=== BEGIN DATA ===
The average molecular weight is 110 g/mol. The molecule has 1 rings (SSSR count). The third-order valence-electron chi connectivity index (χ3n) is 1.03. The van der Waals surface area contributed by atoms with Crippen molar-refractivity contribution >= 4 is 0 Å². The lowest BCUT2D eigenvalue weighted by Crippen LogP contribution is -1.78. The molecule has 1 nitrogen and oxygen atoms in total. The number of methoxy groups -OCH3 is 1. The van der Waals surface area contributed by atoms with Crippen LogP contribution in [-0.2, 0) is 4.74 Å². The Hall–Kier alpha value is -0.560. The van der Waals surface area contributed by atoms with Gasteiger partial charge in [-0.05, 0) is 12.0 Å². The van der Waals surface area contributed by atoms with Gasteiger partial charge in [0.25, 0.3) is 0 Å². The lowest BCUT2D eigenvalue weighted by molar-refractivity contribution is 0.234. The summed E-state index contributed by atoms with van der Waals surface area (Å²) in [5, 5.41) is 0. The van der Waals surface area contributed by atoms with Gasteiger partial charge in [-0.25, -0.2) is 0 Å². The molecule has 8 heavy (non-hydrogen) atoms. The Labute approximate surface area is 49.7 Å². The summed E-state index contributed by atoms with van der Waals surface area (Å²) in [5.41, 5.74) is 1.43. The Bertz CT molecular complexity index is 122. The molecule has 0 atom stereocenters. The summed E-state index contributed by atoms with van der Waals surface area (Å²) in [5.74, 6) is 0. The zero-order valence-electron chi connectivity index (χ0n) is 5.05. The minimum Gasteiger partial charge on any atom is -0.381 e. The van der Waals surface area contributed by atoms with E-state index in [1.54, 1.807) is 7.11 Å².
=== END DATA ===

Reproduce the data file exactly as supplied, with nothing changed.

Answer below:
The average molecular weight is 110 g/mol. The molecule has 1 rings (SSSR count). The third-order valence-electron chi connectivity index (χ3n) is 1.03. The van der Waals surface area contributed by atoms with Crippen molar-refractivity contribution >= 4 is 0 Å². The lowest BCUT2D eigenvalue weighted by Crippen LogP contribution is -1.78. The molecule has 1 nitrogen and oxygen atoms in total. The number of methoxy groups -OCH3 is 1. The van der Waals surface area contributed by atoms with Crippen LogP contribution in [-0.2, 0) is 4.74 Å². The Hall–Kier alpha value is -0.560. The van der Waals surface area contributed by atoms with Gasteiger partial charge in [-0.05, 0) is 12.0 Å². The van der Waals surface area contributed by atoms with Gasteiger partial charge in [0.25, 0.3) is 0 Å². The lowest BCUT2D eigenvalue weighted by molar-refractivity contribution is 0.234. The summed E-state index contributed by atoms with van der Waals surface area (Å²) in [5, 5.41) is 0. The van der Waals surface area contributed by atoms with Gasteiger partial charge in [-0.25, -0.2) is 0 Å². The molecule has 8 heavy (non-hydrogen) atoms. The Labute approximate surface area is 49.7 Å². The summed E-state index contributed by atoms with van der Waals surface area (Å²) in [5.41, 5.74) is 1.43. The Bertz CT molecular complexity index is 122. The molecule has 0 atom stereocenters. The summed E-state index contributed by atoms with van der Waals surface area (Å²) in [5.74, 6) is 0. The zero-order valence-electron chi connectivity index (χ0n) is 5.05. The minimum Gasteiger partial charge on any atom is -0.381 e. The van der Waals surface area contributed by atoms with E-state index in [1.54, 1.807) is 7.11 Å².